Tonight, he'll play a special, one-off show with The Tin Men at Carrollton Station.
"I've always wanted to hear piano in The Tin Men."
John "Papa" Gros is best known as they keyboard player and leader of Papa Grows Funk, but for the last six or seven years - Gros isn't sure - he has stepped out of his band to reconnect with his songwriter side and perform with some of his musical friends at Carrollton Station on the Friday after Thanksgiving. He has been joined in the past by Anders Osborne, Mark Mullins, Camile Baudoin and Theresa Andersson among others. Tonight, he'll share the stage with The Tin Men. He's played with Alex McMurray before, but this will be his first time playing with McMurray, Matt Perrine and Washboard Chaz. "There has to be some room for New Orleans piano in there," Gros says.
The series started as an effort to connect to other side of his musical personality. While Gros played in George Porter Jr.'s Runnin' Pardners and the early years of Papa Grows Funk, he also kept regular gigs playing piano and singing on Bourbon Street and in The Bulldog. It's the side that fed his songwriting side, and it's the side that was got less room for expression as Papa Grows Funk grew. Now these shows not only remind others that he's a songwriter. "I've got to remind myself," he says.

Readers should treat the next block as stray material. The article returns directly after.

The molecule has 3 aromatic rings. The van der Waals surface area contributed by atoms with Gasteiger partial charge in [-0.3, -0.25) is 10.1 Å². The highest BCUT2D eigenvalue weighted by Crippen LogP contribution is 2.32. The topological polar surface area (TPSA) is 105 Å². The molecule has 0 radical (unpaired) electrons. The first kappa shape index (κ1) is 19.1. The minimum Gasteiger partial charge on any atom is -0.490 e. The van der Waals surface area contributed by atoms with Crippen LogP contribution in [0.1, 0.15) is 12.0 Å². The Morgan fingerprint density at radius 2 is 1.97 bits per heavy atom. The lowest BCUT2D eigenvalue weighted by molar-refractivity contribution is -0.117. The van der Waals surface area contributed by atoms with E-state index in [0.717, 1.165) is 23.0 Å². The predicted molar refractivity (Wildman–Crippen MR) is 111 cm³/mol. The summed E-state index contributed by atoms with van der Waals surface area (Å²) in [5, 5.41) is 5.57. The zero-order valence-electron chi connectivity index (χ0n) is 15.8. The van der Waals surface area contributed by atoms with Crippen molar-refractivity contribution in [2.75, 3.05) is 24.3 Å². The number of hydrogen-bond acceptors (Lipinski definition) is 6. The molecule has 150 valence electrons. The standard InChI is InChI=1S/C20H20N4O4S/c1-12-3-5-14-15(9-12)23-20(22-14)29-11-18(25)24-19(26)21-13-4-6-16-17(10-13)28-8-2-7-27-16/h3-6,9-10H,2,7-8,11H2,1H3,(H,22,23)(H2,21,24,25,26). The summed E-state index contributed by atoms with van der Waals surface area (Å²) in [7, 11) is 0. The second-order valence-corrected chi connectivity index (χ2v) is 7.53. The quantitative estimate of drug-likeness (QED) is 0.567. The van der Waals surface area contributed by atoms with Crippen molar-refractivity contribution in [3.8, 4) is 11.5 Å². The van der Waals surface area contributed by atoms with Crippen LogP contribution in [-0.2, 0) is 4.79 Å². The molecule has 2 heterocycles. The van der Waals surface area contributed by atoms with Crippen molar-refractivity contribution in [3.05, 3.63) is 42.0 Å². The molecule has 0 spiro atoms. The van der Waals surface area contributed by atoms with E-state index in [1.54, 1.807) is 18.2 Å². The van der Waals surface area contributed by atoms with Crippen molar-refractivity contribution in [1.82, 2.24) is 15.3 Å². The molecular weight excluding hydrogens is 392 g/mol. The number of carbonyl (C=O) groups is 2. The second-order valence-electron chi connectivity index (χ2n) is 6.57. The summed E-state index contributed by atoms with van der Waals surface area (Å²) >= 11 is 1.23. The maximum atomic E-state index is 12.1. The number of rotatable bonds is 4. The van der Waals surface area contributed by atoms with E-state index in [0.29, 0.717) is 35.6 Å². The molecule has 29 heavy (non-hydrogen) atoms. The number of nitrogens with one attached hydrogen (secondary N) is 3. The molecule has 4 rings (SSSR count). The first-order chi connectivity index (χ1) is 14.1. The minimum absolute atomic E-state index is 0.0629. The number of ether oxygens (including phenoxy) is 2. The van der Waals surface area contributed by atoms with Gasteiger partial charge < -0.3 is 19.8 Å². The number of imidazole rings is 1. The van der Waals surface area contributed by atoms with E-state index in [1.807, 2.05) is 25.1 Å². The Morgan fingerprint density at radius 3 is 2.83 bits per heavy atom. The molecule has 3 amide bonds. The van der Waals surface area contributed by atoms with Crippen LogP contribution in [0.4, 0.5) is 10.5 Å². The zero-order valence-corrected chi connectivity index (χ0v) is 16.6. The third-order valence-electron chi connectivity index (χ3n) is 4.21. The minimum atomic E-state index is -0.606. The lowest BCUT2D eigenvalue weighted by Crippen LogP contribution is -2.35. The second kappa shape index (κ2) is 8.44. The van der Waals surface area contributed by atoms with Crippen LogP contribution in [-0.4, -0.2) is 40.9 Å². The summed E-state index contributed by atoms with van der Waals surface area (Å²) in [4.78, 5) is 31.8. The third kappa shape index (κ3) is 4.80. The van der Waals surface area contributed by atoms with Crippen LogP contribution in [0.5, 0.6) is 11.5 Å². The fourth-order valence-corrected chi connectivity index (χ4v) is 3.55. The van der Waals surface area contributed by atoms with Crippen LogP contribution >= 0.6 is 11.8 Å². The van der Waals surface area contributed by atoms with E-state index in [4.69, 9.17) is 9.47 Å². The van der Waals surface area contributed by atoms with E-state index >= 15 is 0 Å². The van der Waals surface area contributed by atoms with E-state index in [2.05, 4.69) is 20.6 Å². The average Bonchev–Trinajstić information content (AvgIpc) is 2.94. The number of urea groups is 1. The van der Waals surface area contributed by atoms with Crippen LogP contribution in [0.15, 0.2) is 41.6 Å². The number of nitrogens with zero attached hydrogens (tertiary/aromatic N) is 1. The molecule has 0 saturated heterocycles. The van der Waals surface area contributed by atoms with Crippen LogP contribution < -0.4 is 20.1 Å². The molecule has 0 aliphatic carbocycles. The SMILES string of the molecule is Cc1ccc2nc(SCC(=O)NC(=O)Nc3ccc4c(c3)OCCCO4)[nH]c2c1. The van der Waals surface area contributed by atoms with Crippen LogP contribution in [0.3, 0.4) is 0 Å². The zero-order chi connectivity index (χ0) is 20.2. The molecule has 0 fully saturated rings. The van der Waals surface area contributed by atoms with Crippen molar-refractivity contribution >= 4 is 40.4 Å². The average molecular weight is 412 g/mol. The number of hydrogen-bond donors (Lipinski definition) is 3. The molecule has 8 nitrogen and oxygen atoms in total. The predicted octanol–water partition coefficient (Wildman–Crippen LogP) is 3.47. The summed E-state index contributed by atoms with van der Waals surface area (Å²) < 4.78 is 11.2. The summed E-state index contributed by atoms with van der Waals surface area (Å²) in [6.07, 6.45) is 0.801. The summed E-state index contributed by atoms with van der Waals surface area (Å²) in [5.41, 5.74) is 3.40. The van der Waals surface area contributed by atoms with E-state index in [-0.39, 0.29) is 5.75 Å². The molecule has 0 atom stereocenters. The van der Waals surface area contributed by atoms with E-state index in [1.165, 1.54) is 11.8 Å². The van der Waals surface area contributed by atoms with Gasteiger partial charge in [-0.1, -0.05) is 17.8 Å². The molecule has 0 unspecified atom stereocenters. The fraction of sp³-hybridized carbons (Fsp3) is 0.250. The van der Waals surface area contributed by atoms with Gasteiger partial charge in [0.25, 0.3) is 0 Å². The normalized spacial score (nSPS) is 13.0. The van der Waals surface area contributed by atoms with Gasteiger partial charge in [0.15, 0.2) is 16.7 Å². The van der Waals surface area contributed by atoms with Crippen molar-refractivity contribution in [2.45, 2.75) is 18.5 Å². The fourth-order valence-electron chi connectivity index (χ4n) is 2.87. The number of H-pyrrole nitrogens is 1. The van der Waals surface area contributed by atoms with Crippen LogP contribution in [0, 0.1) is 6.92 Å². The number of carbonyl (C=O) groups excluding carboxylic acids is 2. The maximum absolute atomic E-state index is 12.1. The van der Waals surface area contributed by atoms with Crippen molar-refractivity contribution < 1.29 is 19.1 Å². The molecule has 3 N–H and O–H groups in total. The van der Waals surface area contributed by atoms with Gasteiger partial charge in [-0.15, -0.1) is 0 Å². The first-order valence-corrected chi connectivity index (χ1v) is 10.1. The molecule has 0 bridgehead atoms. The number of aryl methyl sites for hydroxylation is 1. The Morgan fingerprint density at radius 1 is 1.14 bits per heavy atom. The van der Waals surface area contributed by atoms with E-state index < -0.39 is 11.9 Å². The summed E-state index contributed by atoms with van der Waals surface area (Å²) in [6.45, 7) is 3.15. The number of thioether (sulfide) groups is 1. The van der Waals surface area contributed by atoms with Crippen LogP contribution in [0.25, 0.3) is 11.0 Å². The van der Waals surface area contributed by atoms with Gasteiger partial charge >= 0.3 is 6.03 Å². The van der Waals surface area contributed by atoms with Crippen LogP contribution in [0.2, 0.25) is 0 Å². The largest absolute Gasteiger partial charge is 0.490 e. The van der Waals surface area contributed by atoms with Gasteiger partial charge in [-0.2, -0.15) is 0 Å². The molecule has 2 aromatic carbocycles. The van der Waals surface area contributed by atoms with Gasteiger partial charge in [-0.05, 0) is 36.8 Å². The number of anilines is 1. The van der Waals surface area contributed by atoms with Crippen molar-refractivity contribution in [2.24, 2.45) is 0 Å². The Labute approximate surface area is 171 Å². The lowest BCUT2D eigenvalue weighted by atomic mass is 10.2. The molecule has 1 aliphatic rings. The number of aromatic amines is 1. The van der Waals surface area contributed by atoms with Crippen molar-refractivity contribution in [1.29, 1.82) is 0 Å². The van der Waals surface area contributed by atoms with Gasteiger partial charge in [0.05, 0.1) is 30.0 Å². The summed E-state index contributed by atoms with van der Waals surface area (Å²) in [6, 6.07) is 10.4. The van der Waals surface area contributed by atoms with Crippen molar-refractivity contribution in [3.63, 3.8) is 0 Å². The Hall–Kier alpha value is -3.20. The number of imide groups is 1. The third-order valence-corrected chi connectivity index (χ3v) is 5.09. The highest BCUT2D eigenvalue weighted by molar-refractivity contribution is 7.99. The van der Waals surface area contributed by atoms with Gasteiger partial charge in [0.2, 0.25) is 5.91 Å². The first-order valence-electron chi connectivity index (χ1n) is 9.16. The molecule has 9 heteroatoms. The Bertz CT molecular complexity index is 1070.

To date, the shows have only taken place in Carrollton Station as a nod to the role the Riverbend venue has played in his career. "Tom Bennett [the previous owner of Carrollton Station] gave me my first gig under my own name," Gros says. It's also a show that makes sense in the station. "Musically, it's very different and off the cuff. It's a non-show; it's just some guys playing music as best they can. It's more of a listening kind of thing."
The sense of musical adventure makes the show exciting for Gros. He and McMurray talked about rehearsing, but as of this interview, it hadn't happened and he suspected that a few emails and a couple of calls were likely to be the only preparation they'd all have time for. But it's often been like that for these shows, and that sort of sketchy preparation forces him and his collaborators to be in the musical moment together, and the same awareness is necessary whether he's playing with Porter or The Tin Men. "Some endings are going to work, some aren't, and it's okay," he says.
When Gros started doing these shows, they were about his songwriting side. Now, 12 1/2 years into Papa Grows Funk, it has taken on additional significance for him. "Papa Grows Funk's a business, and some days I feel like I'm more of a business guy than a musician," Gros says. "On something like this, I don't worry about the business side too much."